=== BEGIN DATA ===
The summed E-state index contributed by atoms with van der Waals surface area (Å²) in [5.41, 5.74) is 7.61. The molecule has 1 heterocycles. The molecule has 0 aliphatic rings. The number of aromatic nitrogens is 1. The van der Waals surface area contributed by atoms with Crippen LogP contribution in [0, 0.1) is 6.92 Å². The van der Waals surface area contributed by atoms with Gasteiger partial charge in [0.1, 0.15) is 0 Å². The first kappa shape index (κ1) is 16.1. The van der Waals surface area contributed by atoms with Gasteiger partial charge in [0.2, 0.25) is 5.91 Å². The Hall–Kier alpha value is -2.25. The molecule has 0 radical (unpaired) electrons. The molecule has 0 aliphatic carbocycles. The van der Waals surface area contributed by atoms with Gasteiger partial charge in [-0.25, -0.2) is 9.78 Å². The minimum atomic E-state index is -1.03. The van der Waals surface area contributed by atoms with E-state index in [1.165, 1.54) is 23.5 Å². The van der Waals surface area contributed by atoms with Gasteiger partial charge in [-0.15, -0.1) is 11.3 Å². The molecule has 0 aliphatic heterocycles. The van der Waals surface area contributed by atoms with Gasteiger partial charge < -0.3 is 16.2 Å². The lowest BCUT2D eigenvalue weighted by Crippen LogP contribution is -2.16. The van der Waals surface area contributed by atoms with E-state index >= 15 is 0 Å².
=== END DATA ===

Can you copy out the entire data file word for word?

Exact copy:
The summed E-state index contributed by atoms with van der Waals surface area (Å²) in [5.41, 5.74) is 7.61. The molecule has 1 heterocycles. The molecule has 0 aliphatic rings. The number of aromatic nitrogens is 1. The van der Waals surface area contributed by atoms with Crippen LogP contribution in [0, 0.1) is 6.92 Å². The van der Waals surface area contributed by atoms with Gasteiger partial charge in [0.1, 0.15) is 0 Å². The first kappa shape index (κ1) is 16.1. The van der Waals surface area contributed by atoms with Gasteiger partial charge in [0.2, 0.25) is 5.91 Å². The Hall–Kier alpha value is -2.25. The molecule has 0 radical (unpaired) electrons. The molecule has 0 aliphatic carbocycles. The van der Waals surface area contributed by atoms with Gasteiger partial charge in [-0.25, -0.2) is 9.78 Å². The minimum atomic E-state index is -1.03. The van der Waals surface area contributed by atoms with E-state index in [1.165, 1.54) is 23.5 Å². The van der Waals surface area contributed by atoms with Gasteiger partial charge in [-0.15, -0.1) is 11.3 Å². The molecule has 0 aliphatic heterocycles. The van der Waals surface area contributed by atoms with Gasteiger partial charge < -0.3 is 16.2 Å². The lowest BCUT2D eigenvalue weighted by Crippen LogP contribution is -2.16. The van der Waals surface area contributed by atoms with E-state index >= 15 is 0 Å².